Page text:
Political and social commentators have attributed the decision by President Peter Mutharika and Vice-President Saulos Chilima to defer their salaries increment to negative public reactions.
Our sister newspaper, Weekend Nation, disclosed on Saturday that government increased the salaries of the President and Vice-President by 80 percent only for the Office of the President and Cabinet (OPC) to announce later that the increases, initially effective October 1 2014, had been put on hold due to economic challenges.
But political analyst Henry Chingaipe on Monday dismissed suggestions that the decision to put on hold the pay hike has anything to do with the country’s economic situation.
He said: “When the President’s salary was being increased, the economic situation was already bad. It is the reaction from the public that has forced him [the President] to change the decision.”
Chingaipe noted that in the wake of current strikes and threats to strike for better wages from sections of the public service, it was an ill-timed decision for the President to increase his salary.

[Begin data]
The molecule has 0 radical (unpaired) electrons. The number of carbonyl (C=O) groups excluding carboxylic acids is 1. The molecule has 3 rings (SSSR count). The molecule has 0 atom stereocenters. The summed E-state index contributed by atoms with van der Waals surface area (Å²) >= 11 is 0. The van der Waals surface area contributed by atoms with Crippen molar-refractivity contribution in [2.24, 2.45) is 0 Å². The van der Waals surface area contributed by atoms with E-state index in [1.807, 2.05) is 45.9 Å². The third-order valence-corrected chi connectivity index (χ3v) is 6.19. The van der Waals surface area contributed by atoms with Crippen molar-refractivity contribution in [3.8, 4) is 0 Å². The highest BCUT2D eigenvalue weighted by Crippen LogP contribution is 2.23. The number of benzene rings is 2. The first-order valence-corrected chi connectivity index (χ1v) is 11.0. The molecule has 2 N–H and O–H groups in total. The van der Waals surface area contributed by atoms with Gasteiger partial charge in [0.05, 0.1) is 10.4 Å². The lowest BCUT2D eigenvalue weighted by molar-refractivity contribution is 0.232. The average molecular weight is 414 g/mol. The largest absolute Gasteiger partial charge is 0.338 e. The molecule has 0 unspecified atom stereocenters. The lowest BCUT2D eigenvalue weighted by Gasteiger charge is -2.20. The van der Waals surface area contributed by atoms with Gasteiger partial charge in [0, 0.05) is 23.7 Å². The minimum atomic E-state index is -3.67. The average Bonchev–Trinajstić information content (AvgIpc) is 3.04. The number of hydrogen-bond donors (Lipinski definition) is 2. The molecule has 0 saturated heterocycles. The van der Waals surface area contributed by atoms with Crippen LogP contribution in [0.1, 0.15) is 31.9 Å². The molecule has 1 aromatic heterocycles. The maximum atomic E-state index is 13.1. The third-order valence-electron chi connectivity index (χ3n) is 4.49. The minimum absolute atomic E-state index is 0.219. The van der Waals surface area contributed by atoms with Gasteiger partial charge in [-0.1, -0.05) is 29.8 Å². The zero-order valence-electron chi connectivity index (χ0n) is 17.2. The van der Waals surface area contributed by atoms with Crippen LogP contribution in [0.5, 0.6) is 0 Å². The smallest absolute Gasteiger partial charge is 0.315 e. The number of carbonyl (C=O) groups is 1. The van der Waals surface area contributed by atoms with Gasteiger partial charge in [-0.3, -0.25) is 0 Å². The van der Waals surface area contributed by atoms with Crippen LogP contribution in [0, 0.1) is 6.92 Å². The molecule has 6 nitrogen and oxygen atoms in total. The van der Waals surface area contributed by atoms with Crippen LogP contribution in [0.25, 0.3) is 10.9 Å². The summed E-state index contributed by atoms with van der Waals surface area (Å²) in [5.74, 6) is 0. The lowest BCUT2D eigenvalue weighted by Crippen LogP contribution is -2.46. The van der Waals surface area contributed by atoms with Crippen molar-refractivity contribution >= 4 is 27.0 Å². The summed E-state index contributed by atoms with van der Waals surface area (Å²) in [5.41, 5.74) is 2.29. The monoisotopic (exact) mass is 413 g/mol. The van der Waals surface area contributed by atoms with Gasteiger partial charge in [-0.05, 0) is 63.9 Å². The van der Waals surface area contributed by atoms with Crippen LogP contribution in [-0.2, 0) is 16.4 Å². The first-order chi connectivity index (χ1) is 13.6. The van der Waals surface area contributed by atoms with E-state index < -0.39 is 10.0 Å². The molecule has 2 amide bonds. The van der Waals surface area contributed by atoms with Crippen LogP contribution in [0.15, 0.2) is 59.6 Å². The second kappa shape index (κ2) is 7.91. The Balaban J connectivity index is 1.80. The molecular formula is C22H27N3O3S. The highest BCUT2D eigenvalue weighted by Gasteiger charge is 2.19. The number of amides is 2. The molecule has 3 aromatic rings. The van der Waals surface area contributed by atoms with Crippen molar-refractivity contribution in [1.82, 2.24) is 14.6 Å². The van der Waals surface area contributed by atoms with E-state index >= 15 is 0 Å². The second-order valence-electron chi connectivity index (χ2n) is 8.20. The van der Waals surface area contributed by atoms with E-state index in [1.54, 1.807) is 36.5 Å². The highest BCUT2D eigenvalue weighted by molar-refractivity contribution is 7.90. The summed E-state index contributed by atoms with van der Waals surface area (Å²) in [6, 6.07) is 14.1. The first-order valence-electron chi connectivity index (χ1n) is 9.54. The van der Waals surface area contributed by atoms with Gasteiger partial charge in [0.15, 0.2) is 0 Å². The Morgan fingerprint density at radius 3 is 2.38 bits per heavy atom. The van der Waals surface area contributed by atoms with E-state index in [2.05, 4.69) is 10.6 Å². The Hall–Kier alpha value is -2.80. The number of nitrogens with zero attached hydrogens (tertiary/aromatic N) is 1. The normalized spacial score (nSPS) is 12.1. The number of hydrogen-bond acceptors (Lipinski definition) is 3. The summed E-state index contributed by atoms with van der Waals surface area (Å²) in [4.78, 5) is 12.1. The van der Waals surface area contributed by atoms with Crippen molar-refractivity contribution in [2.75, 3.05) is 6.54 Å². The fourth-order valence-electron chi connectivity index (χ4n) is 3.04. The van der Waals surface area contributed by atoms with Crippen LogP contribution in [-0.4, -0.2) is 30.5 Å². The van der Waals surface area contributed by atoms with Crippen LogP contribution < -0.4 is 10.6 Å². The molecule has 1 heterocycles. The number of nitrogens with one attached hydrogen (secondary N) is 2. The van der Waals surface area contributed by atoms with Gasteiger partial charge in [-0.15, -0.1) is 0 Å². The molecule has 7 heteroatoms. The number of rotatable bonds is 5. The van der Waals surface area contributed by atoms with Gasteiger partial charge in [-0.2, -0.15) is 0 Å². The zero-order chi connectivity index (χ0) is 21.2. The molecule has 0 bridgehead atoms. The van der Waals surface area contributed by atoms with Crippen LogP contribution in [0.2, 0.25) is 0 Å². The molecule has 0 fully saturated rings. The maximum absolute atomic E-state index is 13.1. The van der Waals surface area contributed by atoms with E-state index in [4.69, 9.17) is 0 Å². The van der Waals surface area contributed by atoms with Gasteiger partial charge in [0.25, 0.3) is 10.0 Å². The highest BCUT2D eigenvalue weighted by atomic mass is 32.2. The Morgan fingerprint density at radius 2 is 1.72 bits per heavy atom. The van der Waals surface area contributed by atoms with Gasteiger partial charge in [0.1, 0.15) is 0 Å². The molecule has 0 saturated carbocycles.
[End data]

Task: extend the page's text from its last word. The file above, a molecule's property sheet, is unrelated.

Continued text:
Added Chingaipe: “By raising the salary, wait for public reaction and then hold [the hike] later shows lack of policy credibility. Again, government wants to play politics because it wants to show that it listens to public outcries. That is not good.”
However, Chingaipe noted that the mere intention to increase the President’s salary shows that there is need for a general increase of salaries across the board.
Another analyst, Boniface Dulani, agreed with Chingaipe that public outcry forced the President to defer his salary increase.
“It [the decision] bordered on moral credibility, especially at a time when the Judiciary, support staff at the University of Malawi and others are demanding higher pay. While government says it has no money, raising the President’s salary would have put into doubt that claim [that there is no money],” he said.
Judiciary support staff are in week five of their strike that has paralysed the country’s justice delivery system. University of Malawi (Unima) support staff are also on strike to pressure government to increase their salaries.